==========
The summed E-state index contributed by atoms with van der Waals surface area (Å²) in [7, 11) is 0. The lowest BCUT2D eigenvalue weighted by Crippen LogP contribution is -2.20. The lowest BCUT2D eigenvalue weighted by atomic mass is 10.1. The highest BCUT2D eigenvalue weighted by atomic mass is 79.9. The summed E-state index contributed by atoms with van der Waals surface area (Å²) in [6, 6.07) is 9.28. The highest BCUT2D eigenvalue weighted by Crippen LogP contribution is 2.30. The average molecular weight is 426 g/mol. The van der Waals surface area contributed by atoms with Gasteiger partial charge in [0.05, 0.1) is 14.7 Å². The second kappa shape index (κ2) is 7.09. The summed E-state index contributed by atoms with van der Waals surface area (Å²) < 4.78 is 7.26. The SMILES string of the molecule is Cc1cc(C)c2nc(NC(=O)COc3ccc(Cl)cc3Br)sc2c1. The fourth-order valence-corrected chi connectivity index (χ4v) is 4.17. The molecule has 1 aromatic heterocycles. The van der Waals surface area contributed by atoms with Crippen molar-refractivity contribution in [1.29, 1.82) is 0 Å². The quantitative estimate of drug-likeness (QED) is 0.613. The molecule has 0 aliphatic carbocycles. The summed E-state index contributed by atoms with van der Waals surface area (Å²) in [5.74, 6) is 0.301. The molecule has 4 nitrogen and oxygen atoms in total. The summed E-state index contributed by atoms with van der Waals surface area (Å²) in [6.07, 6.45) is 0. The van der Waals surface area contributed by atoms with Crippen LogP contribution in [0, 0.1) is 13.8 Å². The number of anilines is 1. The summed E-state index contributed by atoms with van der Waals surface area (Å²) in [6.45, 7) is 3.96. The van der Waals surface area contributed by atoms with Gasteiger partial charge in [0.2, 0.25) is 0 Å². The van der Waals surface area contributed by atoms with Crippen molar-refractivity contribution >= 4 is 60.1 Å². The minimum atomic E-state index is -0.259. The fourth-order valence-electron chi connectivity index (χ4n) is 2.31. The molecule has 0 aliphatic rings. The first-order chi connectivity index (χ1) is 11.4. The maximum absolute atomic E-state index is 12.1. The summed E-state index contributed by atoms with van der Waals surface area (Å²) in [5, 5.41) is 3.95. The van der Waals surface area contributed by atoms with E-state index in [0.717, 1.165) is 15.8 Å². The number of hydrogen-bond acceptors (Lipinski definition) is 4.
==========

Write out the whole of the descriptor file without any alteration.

The summed E-state index contributed by atoms with van der Waals surface area (Å²) in [7, 11) is 0. The lowest BCUT2D eigenvalue weighted by Crippen LogP contribution is -2.20. The lowest BCUT2D eigenvalue weighted by atomic mass is 10.1. The highest BCUT2D eigenvalue weighted by atomic mass is 79.9. The summed E-state index contributed by atoms with van der Waals surface area (Å²) in [6, 6.07) is 9.28. The highest BCUT2D eigenvalue weighted by Crippen LogP contribution is 2.30. The average molecular weight is 426 g/mol. The van der Waals surface area contributed by atoms with Gasteiger partial charge in [0.05, 0.1) is 14.7 Å². The second kappa shape index (κ2) is 7.09. The summed E-state index contributed by atoms with van der Waals surface area (Å²) < 4.78 is 7.26. The SMILES string of the molecule is Cc1cc(C)c2nc(NC(=O)COc3ccc(Cl)cc3Br)sc2c1. The fourth-order valence-corrected chi connectivity index (χ4v) is 4.17. The molecule has 1 aromatic heterocycles. The van der Waals surface area contributed by atoms with Crippen molar-refractivity contribution in [1.29, 1.82) is 0 Å². The quantitative estimate of drug-likeness (QED) is 0.613. The molecule has 0 aliphatic carbocycles. The summed E-state index contributed by atoms with van der Waals surface area (Å²) in [5.74, 6) is 0.301. The molecule has 4 nitrogen and oxygen atoms in total. The summed E-state index contributed by atoms with van der Waals surface area (Å²) in [6.07, 6.45) is 0. The van der Waals surface area contributed by atoms with Crippen LogP contribution in [0, 0.1) is 13.8 Å². The number of anilines is 1. The summed E-state index contributed by atoms with van der Waals surface area (Å²) in [6.45, 7) is 3.96. The van der Waals surface area contributed by atoms with Gasteiger partial charge in [0.2, 0.25) is 0 Å². The van der Waals surface area contributed by atoms with Crippen molar-refractivity contribution >= 4 is 60.1 Å². The minimum atomic E-state index is -0.259. The fourth-order valence-electron chi connectivity index (χ4n) is 2.31. The molecule has 0 aliphatic rings. The first-order chi connectivity index (χ1) is 11.4. The maximum absolute atomic E-state index is 12.1. The summed E-state index contributed by atoms with van der Waals surface area (Å²) in [5, 5.41) is 3.95. The van der Waals surface area contributed by atoms with E-state index in [0.717, 1.165) is 15.8 Å². The number of hydrogen-bond acceptors (Lipinski definition) is 4.